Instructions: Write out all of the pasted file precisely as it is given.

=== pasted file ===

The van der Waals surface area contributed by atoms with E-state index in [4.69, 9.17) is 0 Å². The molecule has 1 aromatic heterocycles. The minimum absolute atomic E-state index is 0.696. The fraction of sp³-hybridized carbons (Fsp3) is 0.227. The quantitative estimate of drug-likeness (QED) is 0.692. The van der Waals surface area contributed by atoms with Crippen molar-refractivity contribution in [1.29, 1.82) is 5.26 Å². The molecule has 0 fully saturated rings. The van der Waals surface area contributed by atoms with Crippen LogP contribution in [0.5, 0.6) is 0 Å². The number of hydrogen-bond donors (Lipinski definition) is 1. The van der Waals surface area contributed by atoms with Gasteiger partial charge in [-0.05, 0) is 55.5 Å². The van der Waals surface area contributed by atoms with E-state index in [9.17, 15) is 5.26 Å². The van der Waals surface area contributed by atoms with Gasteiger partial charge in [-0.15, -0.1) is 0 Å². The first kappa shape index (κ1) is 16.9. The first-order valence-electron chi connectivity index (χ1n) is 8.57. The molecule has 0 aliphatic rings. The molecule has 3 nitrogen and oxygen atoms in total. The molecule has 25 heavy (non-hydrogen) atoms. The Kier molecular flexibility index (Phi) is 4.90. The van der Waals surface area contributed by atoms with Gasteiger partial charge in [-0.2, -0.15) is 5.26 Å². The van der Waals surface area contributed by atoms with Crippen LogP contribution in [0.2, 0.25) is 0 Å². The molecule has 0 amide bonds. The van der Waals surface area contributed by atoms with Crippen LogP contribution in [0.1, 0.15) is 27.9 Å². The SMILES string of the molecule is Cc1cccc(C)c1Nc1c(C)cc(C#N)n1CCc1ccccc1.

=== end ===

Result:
The van der Waals surface area contributed by atoms with E-state index in [4.69, 9.17) is 0 Å². The molecule has 1 aromatic heterocycles. The minimum absolute atomic E-state index is 0.696. The fraction of sp³-hybridized carbons (Fsp3) is 0.227. The quantitative estimate of drug-likeness (QED) is 0.692. The van der Waals surface area contributed by atoms with Crippen molar-refractivity contribution in [1.29, 1.82) is 5.26 Å². The molecule has 0 fully saturated rings. The van der Waals surface area contributed by atoms with Crippen LogP contribution in [0.5, 0.6) is 0 Å². The number of hydrogen-bond donors (Lipinski definition) is 1. The van der Waals surface area contributed by atoms with Gasteiger partial charge in [-0.05, 0) is 55.5 Å². The van der Waals surface area contributed by atoms with E-state index in [9.17, 15) is 5.26 Å². The van der Waals surface area contributed by atoms with Gasteiger partial charge in [-0.15, -0.1) is 0 Å². The first kappa shape index (κ1) is 16.9. The first-order valence-electron chi connectivity index (χ1n) is 8.57. The molecule has 0 aliphatic rings. The molecule has 3 nitrogen and oxygen atoms in total. The molecule has 25 heavy (non-hydrogen) atoms. The Kier molecular flexibility index (Phi) is 4.90. The van der Waals surface area contributed by atoms with Gasteiger partial charge in [-0.2, -0.15) is 5.26 Å². The van der Waals surface area contributed by atoms with Crippen LogP contribution in [0.2, 0.25) is 0 Å². The molecule has 0 amide bonds. The van der Waals surface area contributed by atoms with Crippen LogP contribution in [0.1, 0.15) is 27.9 Å². The SMILES string of the molecule is Cc1cccc(C)c1Nc1c(C)cc(C#N)n1CCc1ccccc1.